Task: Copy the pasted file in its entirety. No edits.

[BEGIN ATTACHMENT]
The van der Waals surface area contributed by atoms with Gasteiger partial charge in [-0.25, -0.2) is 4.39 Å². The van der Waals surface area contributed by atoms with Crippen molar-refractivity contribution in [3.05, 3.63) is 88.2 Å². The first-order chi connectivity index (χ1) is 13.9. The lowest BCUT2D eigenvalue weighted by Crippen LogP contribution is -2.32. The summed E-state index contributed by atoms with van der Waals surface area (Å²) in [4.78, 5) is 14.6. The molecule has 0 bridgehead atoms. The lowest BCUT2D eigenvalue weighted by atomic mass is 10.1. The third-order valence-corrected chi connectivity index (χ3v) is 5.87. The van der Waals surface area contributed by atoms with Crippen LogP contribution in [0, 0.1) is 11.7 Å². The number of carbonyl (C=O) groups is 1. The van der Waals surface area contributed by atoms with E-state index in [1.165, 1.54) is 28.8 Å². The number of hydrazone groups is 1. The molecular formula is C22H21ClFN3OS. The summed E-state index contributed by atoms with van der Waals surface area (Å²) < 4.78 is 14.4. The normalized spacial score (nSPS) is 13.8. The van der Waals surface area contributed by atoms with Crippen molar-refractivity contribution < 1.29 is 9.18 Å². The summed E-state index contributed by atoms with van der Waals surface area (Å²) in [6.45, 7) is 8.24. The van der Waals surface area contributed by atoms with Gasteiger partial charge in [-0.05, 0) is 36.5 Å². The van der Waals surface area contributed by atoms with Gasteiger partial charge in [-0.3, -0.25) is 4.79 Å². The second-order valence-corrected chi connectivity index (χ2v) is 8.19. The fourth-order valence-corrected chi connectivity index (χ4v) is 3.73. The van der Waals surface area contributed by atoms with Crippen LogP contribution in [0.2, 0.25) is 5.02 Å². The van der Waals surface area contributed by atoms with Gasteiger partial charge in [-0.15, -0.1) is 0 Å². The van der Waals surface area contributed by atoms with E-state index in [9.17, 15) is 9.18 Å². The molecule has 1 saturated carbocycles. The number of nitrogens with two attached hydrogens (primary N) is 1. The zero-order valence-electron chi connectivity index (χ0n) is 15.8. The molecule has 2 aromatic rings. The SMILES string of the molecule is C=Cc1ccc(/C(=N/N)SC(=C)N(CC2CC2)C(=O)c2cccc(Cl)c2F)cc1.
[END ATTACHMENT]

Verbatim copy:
The van der Waals surface area contributed by atoms with Gasteiger partial charge in [-0.25, -0.2) is 4.39 Å². The van der Waals surface area contributed by atoms with Crippen molar-refractivity contribution in [3.05, 3.63) is 88.2 Å². The first-order chi connectivity index (χ1) is 13.9. The lowest BCUT2D eigenvalue weighted by Crippen LogP contribution is -2.32. The summed E-state index contributed by atoms with van der Waals surface area (Å²) in [4.78, 5) is 14.6. The molecule has 0 bridgehead atoms. The lowest BCUT2D eigenvalue weighted by atomic mass is 10.1. The third-order valence-corrected chi connectivity index (χ3v) is 5.87. The van der Waals surface area contributed by atoms with Crippen LogP contribution in [0, 0.1) is 11.7 Å². The number of carbonyl (C=O) groups is 1. The van der Waals surface area contributed by atoms with E-state index in [1.165, 1.54) is 28.8 Å². The number of hydrazone groups is 1. The molecular formula is C22H21ClFN3OS. The summed E-state index contributed by atoms with van der Waals surface area (Å²) < 4.78 is 14.4. The normalized spacial score (nSPS) is 13.8. The van der Waals surface area contributed by atoms with Crippen molar-refractivity contribution < 1.29 is 9.18 Å². The summed E-state index contributed by atoms with van der Waals surface area (Å²) in [6.45, 7) is 8.24. The van der Waals surface area contributed by atoms with Gasteiger partial charge in [-0.05, 0) is 36.5 Å². The van der Waals surface area contributed by atoms with Gasteiger partial charge in [-0.3, -0.25) is 4.79 Å². The second-order valence-corrected chi connectivity index (χ2v) is 8.19. The fourth-order valence-corrected chi connectivity index (χ4v) is 3.73. The van der Waals surface area contributed by atoms with Crippen LogP contribution in [0.2, 0.25) is 5.02 Å². The van der Waals surface area contributed by atoms with Gasteiger partial charge in [-0.15, -0.1) is 0 Å². The van der Waals surface area contributed by atoms with E-state index in [9.17, 15) is 9.18 Å². The molecule has 1 saturated carbocycles. The number of nitrogens with two attached hydrogens (primary N) is 1. The zero-order valence-electron chi connectivity index (χ0n) is 15.8. The molecule has 2 aromatic rings. The SMILES string of the molecule is C=Cc1ccc(/C(=N/N)SC(=C)N(CC2CC2)C(=O)c2cccc(Cl)c2F)cc1.